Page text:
The sacral iliac joint is very strong and is made up of the sacrum, ilium, pubis and is composed of ligaments that make it an extremely stable joint which only allows small movements.
During pregnancy the ligaments within this joint change and become a lot more flexible which allows room for the baby to grow and for birth to happen.
Symptoms of Sacral iliac joint discomfort:
- Lower back pain and posterior pelvic pain
- Deep dull ache within the lower back
- Stiffness of the lower back and hips
- Pain radiating to the groin, pubic area and into the buttock
- If this pain worsens it can mimic sciatica symptoms and can give a dull ache down one or both legs.
What aggravates the Sacral iliac joint:
- Driving – especially when using the clutch
- Moving from side to side in bed
- Moving from sitting to standing
Why does this happen?
Hormonal and mechanical changes throughout pregnancy
- These hormonal changes make ligaments more flexible and change the joint from a very stable joint to more unstable.
- Mechanical changes-During pregnancy our posture changes to accommodate the growth of a baby, we have a tendency to arch our backs which increases tension and strains on the Sacral iliac joint.
The abdominal muscles become stretched throughout pregnancy to make room for the baby. This stretching can alter the strength of the muscles which are used to support your back and posture, but due to compensations of the body and the changes of posture this can create lower back and pelvic pain.
- With the increases of strain and compensations happening around this joint existing lower back pain can worsen.
- As you progress through pregnancy hormonal changes increase (especially the hormone Relaxin) to prepare your body for child birth, they relax and soften ligaments within the pelvis and sacral iliac joint which can alter the position of the sacral iliac joint including the pubis position which can cause intense pain in the groin and pubic area which is often referred to as Synthesis Pubis Dysfunction (SPD) which is very common within pregnancy due to all these changes happening.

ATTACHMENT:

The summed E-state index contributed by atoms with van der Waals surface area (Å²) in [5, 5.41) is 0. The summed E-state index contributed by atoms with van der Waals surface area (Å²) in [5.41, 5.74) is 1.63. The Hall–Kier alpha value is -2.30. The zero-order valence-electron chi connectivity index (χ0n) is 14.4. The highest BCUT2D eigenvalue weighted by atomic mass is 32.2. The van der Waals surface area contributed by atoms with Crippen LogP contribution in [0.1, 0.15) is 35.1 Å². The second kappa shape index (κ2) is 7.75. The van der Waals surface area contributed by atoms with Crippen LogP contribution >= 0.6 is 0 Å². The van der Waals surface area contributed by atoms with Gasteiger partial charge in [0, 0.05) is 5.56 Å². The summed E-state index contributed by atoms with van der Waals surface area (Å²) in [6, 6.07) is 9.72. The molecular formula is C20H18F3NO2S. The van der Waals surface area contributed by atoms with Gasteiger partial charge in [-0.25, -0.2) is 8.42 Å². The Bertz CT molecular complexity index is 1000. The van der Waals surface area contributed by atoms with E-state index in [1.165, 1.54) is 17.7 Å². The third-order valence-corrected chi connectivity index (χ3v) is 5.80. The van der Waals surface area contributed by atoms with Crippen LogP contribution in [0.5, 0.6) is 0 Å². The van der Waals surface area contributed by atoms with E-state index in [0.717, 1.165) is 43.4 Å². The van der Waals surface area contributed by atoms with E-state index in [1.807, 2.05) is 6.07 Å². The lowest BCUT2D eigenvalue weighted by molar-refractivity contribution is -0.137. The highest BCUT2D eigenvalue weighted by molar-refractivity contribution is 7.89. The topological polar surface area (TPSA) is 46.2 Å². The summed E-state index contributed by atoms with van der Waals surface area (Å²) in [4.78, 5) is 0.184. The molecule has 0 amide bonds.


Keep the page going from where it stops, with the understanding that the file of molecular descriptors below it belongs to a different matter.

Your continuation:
All these changes usually resolve within 6 weeks after birth however occasionally through a difficult birth these ligaments can be strained and cause further pain down the line post birth.
What can I do to help this?
- Sleep with pillows between your legs – it will help to support your hips and pelvis.
- Take regular breaks – to give your body time to rest and recover
How can osteopathic Treatment help?
- Your osteopath can help your body adapt to these changes, by helping to maintain your posture and make you feel more comfortable.
- Your osteopath can advise you on strengthening exercises early in pregnancy on your hip flexors, gluteals and inner thigh muscles which will help you compensate for the changes which are happening and make you feel a lot more comfortable.